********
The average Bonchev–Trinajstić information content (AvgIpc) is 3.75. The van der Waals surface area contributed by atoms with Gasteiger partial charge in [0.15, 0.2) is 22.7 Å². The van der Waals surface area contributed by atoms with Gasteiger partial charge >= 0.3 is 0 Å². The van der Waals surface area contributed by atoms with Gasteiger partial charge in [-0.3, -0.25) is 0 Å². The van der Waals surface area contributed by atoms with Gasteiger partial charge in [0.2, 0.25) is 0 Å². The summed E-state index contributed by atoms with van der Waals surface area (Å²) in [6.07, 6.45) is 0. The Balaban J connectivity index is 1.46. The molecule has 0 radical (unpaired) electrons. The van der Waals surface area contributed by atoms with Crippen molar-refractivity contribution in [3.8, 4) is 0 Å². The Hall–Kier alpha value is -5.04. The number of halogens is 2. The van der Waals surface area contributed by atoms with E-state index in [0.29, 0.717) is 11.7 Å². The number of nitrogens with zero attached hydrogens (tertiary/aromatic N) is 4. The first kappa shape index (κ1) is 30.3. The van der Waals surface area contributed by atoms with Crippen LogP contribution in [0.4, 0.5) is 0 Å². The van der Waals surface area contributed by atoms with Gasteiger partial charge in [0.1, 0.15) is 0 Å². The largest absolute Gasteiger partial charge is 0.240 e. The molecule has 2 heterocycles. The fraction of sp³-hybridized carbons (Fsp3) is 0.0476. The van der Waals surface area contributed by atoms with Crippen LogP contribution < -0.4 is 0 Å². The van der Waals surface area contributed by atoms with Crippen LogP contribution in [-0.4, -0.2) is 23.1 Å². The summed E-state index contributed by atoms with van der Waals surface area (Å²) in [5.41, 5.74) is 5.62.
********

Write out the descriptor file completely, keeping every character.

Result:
The average Bonchev–Trinajstić information content (AvgIpc) is 3.75. The van der Waals surface area contributed by atoms with Gasteiger partial charge in [0.15, 0.2) is 22.7 Å². The van der Waals surface area contributed by atoms with Gasteiger partial charge >= 0.3 is 0 Å². The van der Waals surface area contributed by atoms with Gasteiger partial charge in [-0.3, -0.25) is 0 Å². The van der Waals surface area contributed by atoms with Gasteiger partial charge in [0.2, 0.25) is 0 Å². The summed E-state index contributed by atoms with van der Waals surface area (Å²) in [6.07, 6.45) is 0. The Balaban J connectivity index is 1.46. The molecule has 0 radical (unpaired) electrons. The van der Waals surface area contributed by atoms with Crippen molar-refractivity contribution in [3.8, 4) is 0 Å². The Hall–Kier alpha value is -5.04. The number of halogens is 2. The van der Waals surface area contributed by atoms with E-state index in [0.29, 0.717) is 11.7 Å². The number of nitrogens with zero attached hydrogens (tertiary/aromatic N) is 4. The first kappa shape index (κ1) is 30.3. The van der Waals surface area contributed by atoms with Crippen LogP contribution in [0.4, 0.5) is 0 Å². The van der Waals surface area contributed by atoms with Gasteiger partial charge in [0.1, 0.15) is 0 Å². The largest absolute Gasteiger partial charge is 0.240 e. The molecule has 2 heterocycles. The fraction of sp³-hybridized carbons (Fsp3) is 0.0476. The van der Waals surface area contributed by atoms with Crippen LogP contribution < -0.4 is 0 Å². The van der Waals surface area contributed by atoms with Crippen LogP contribution in [-0.4, -0.2) is 23.1 Å². The summed E-state index contributed by atoms with van der Waals surface area (Å²) in [5.41, 5.74) is 5.62.